The ACCC Financial Advocacy Network is the leader in providing professional development training, tools, and resources that will empower providers to proactively integrate financial health into the cancer care continuum and help patients gain access to high-quality care for a better quality of life.
Karen Carter is a financial advocate at Carol’s Wish—a community-based financial navigation program of the nonprofit Colorado Ovarian Cancer Alliance located in Denver, Colo. The program began in 2018 in honor of Carol Dauer, who fought a three-year battle with ovarian cancer before passing away. Prior to the start of Carol’s Wish, Carter faced her own battle with cancer after being diagnosed in 2009 with intraperitoneal cancer. She became acquainted with the nonprofit during her treatment and has since become a dedicated volunteer, helping the Colorado Ovarian Cancer Alliance with its annual health fair, fundraiser, and gala. With a background in patient advocacy for AmeriCorps, Carter became one of the first financial advocates of Carol’s Wish. “I was very happy and excited to join Carol’s Wish,” Carter says. “I wanted to jump on board to see what I might be able to do for individuals facing the same journey that I did over a decade ago. It's not a job for me, it's a calling.”
Carol’s Wish offers financial advocacy services to patients at two cancer clinics located in the Denver metropolitan area. The financial navigation program began with a mission of providing financial advocacy services to patients with ovarian cancer, but due to increases in patient need, Carol’s Wish financial advocates help referred patients with any type of gynecologic cancer. Carol’s Wish receives about 50 patient referrals every month, including those with non-malignant diagnoses, and its team of two financial advocates offer their services at the cancer clinic, in patients’ homes, or over the phone.
Information about Carol’s Wish is included in both cancer clinics’ new patient packets, and patients are usually referred to a financial advocate by their care team. Once referred, Carter gathers all necessary information on the patient: their diagnosis, their treatment plan, insurance status, and any financial concerns. She is equipped to help patients optimize their insurance, apply to Medicaid, apply to available financial assistance options, and provide support in other areas patients may be concerned about. For example, Carter always asks patients what upcoming bills they have and what they are concerned about. She asks this so patients can feel comfortable sharing anything else that may be unrelated to their medical care. When a patient told Carter that her state property taxes would be due soon and was concerned about the costs, Carter quickly found a program the patient qualified for that would cut the tax bill in half. The team at Carol’s Wish takes pride in their ability to address an array of patients’ needs. “Karen possesses the perfect blend of dogged persistence, creative thinking and compassion for her patients, which is why she has literally saved lives in this role,” says Rachel Dauer, a financial advocate at Carol’s Wish.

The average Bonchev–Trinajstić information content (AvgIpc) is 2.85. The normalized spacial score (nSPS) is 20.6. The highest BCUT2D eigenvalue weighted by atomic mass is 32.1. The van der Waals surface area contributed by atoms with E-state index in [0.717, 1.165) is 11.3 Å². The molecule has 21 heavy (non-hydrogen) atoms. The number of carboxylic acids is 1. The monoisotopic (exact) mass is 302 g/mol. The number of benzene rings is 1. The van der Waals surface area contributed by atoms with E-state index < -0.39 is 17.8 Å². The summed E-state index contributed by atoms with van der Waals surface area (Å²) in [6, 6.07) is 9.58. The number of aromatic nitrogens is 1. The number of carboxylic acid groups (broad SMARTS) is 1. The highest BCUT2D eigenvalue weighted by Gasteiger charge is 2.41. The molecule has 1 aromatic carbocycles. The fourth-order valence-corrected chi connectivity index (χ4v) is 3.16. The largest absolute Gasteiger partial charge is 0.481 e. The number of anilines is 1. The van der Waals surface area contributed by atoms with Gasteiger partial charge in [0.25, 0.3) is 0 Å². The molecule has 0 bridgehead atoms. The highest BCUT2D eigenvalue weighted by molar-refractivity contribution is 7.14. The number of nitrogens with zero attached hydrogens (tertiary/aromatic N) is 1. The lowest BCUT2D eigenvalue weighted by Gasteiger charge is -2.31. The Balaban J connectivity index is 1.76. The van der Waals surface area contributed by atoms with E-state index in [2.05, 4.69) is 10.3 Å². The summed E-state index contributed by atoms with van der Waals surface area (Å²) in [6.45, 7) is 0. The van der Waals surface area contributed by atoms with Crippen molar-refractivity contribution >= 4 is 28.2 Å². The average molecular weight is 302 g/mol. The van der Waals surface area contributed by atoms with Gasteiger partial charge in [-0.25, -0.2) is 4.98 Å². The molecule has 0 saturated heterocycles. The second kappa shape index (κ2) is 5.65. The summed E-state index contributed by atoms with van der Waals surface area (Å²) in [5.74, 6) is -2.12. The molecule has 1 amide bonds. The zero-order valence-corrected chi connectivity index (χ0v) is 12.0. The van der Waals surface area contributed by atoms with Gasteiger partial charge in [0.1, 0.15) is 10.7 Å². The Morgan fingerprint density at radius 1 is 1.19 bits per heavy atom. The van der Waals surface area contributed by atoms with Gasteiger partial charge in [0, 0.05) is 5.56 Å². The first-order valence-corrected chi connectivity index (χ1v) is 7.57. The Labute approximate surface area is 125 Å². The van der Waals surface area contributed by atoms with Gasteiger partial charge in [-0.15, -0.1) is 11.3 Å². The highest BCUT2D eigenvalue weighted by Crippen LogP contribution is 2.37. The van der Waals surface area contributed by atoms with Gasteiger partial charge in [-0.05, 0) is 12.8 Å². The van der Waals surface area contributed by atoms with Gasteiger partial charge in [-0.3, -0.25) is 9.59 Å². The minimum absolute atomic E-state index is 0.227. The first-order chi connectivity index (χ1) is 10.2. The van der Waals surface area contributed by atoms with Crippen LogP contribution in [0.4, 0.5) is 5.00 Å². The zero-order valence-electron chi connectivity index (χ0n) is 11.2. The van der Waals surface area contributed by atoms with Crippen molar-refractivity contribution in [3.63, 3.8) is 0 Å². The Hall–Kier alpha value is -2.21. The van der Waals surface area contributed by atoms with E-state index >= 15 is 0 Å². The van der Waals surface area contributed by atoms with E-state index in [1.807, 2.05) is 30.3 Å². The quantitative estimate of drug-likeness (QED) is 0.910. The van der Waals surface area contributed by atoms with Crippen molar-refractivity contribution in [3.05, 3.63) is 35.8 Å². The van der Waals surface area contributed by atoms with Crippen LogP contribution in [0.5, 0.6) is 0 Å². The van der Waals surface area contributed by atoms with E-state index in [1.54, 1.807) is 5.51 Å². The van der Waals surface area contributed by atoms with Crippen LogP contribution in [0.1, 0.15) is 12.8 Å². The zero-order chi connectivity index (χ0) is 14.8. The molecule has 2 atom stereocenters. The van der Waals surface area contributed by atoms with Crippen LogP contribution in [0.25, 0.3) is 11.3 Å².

A widow in her early 60s presented to a partner cancer clinic with abdominal pain and a mass in her abdomen. She was immediately scheduled for surgery and referred to Carol’s Wish. After taking a second look at the patient’s insurance status, Carter learned that the patient was underinsured. Her insurance would only cover a small portion of the hospital bill per day (about $750 a day) and would not cover any of the surgeon’s costs. The hospital then told the patient that the cost of her surgery and care would be $30,000 in total and that $7,500 needed to be paid out of pocket on the day of her surgery to begin surgery. With news of the cost, the patient declined treatment, stating: “Oh, the pain is not that bad. I will wait seven months to get another insurance policy during open enrollment.”
Carter knew she couldn’t let the patient wait seven months before receiving treatment. In an effort to help, she first began researching to see if the patient qualified for Medicaid. Because the patient was self-employed and made well over Colorado’s Medicaid income limit, Carter suggested the patient gather all her business-related receipts to see if any business deductions could be made to bring her income amount down. Through dedication and great patient engagement, Carter helped prove the patient’s income was low enough to qualify for Medicaid and got the patient signed up later that afternoon. “As a result, the patient had her surgery completed in 22 days rather than six months later, and she had zero out of pocket costs,” Carter says. “She was so grateful following the surgery after admitting what a stressor this all really was on her.”
Wendy Morris is an oncology financial resource specialist for radiation oncology patients at Northside Hospital Forsyth in Cumming, Ga. She began her career in financial advocacy in 2007, when she was first hired to the billing department of a radiation oncology private practice. Over the following decade, Morris’ role adapted to meet patients’ needs, as she started reviewing estimates with patients to help them understand their treatment costs. Northside Hospital then purchased the private practice, and Morris was immediately introduced to the health system’s financial resource team. She is now one of four financial resource specialists within the health system and provides radiation oncology financial navigation services at two locations, seeing about 25 to 60 patients a week.